This past week Willamette University has been taken by storm by a Facebook page known as Willamette University Confession. The page offers a space for Willamette students to post their deepest, darkest, “please take me to the grave” secrets in a public forum with complete anonymity. As one could imagine, what has ensued is a steaming vat of sometimes humorous, but often deeply disturbing word vomit from the WU populace. There are so many aspects of the Confessions page that could be analyzed, but for the purposes of this post I will look at one actor, a Facebook page known as Willamette Justice for all People, and what is revealed about the construction of online identity, a concept taken from Queer Latinidad, and the complexities of language and translating, a recurring theme in class.
A bit of background information: On February 19th around 12pm a post on the Willamette Confessions page read,
“#54 I’m going to dress semi-offensively to the Jungle Dance just to piss off the over-sensitive ‘Justice Squad’ members.”
“Justice Squad” is a term that was coined approximately two weeks ago to refer to students at Willamette who have visibly committed themselves to social justice through association with the American Ethnic Studies department, the Injustice Anywhere column of the Collegian, or any of a number of student organizations, activities, and friend circles that engage in conversations about equity and such. The term is meant to be derogatory (although I must say “Justice Squad” sounds pretty awesome).
Approximately 2 hours after this post was made, a Facebook page was created called Willamette League of Justice for All People, which I will refer to as WLJ. WLJ commented on the post saying,
“WHOA WHOA WHOA Guys. And equal women. Lets keep all the costumes for this “Humid Boscage Party” Unoffensive and Non Opressive. AND no fur or faux fur.”
WLJ has since commented on nearly every post on the Confessions page with messages of a similar thread. It has sparked a great deal of confusion and controversy among those who would consider themselves “Justice Squad” members, those antagonistic to social justice, and everyone in between. Is this person trolling or is this serious?
As Rodriguez mentions in her chapter on the discursive arena of cyberspace in Queer Latinidad, the absence of a physical body in online forums makes it all the more present in our minds. The Confessions page sparks an obsession with the physical body. There is a desire to know the speaker, to identify the words with an individual. The nature of the page insists that we envision or speculate on the physical identity of the speaker. The identity of the WLJ is difficult to envision, making it both frustrating and intriguing. There is a desire, perhaps even a necessity, to align this person either with the “Justice Squad” or the “Antagonizers”, friend or foe so to speak.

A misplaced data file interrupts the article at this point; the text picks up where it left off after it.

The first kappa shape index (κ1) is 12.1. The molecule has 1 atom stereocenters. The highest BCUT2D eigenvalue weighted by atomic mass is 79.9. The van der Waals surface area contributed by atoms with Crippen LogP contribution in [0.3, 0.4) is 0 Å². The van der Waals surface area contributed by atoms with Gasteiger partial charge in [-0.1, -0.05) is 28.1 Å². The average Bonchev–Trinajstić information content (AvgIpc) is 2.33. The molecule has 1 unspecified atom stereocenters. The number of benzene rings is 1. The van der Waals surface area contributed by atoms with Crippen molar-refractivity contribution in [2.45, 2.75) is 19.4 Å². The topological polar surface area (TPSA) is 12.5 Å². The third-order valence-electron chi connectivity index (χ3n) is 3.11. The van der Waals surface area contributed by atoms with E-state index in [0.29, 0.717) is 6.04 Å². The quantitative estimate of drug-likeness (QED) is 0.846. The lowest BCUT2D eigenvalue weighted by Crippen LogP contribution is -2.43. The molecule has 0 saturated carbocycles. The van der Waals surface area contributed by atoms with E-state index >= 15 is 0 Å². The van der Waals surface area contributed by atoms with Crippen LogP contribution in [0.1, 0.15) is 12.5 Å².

Nominally, the Willamette League of Justice for All has associated itself with justice, and some of its posts have addressed the problematic nature of the confession. The page has chosen to present itself as an ally to the “Justice Squad.” However, the overzealous and often misguided nature of the responses, as well as the interesting choice of Che Guevara as the profile picture (which could spark a whole other discussion), has led to speculation that this page is rooted in sarcasm. The one sentence in the WLJ About page can be read numerous ways. It says that the page is dedicated to “Letting people know when they are being insensitive to oppressed people everywhere.” This could be a legitimate attempt to highlight the truly horrendous and derogatory posts made by Willamette students on the Confessions page, or it could be poking fun at all of the “overly sensitive” people who care about oppression, privilege, and equity. Since there is no physical being, no name, and no history in the physical world attached to the author of the WLJ, it is extremely difficult to determine the positionality and intent of the speaker and place him/her/ze within the Justice Squad/Justice Antagonizers paradigm.
Because I am obsessed with the article “Tradductora, Traditora” by Norma Alarcon, I am going to throw in some musings on authenticity and language. Alarcon notes that the process of translating wrecks havoc on notions of authenticity. Perhaps I am stretching here, but at times I think of writing as a process of translating. Writing is an attempt to take thoughts or spoken ideas and force them to conform to a rigid written format. As Rodriguez notes, in the process things will get lost. Tone will not be conveyed, phrases will be misinterpreted; the text is susceptible to the intentions of the intentions of others. The WLJ has been deemed inauthentic by both the Justice Squad and the Antogonizers. Perhaps the WLJ intends to troll, but has been shunned by the Antagonizers for not clearly exuding a sarcastic tone. Perhaps it is seriously committed to justice, but has been deemed inauthentic for misconstruing the intentions of the “Justice Squad”. Maybe it’s just some kid who wanted in on the chaos of the Willamette Confessions page. The world may never know.
I really, really encourage you all to comment on this post. I have barely scrapped the surface of this phenomenon. There is so much going on at Willamette involving the public revealing of private matters, trolling, and the shield of anonymity (Think of the “Hey You” as well.) Look forward to reading comments!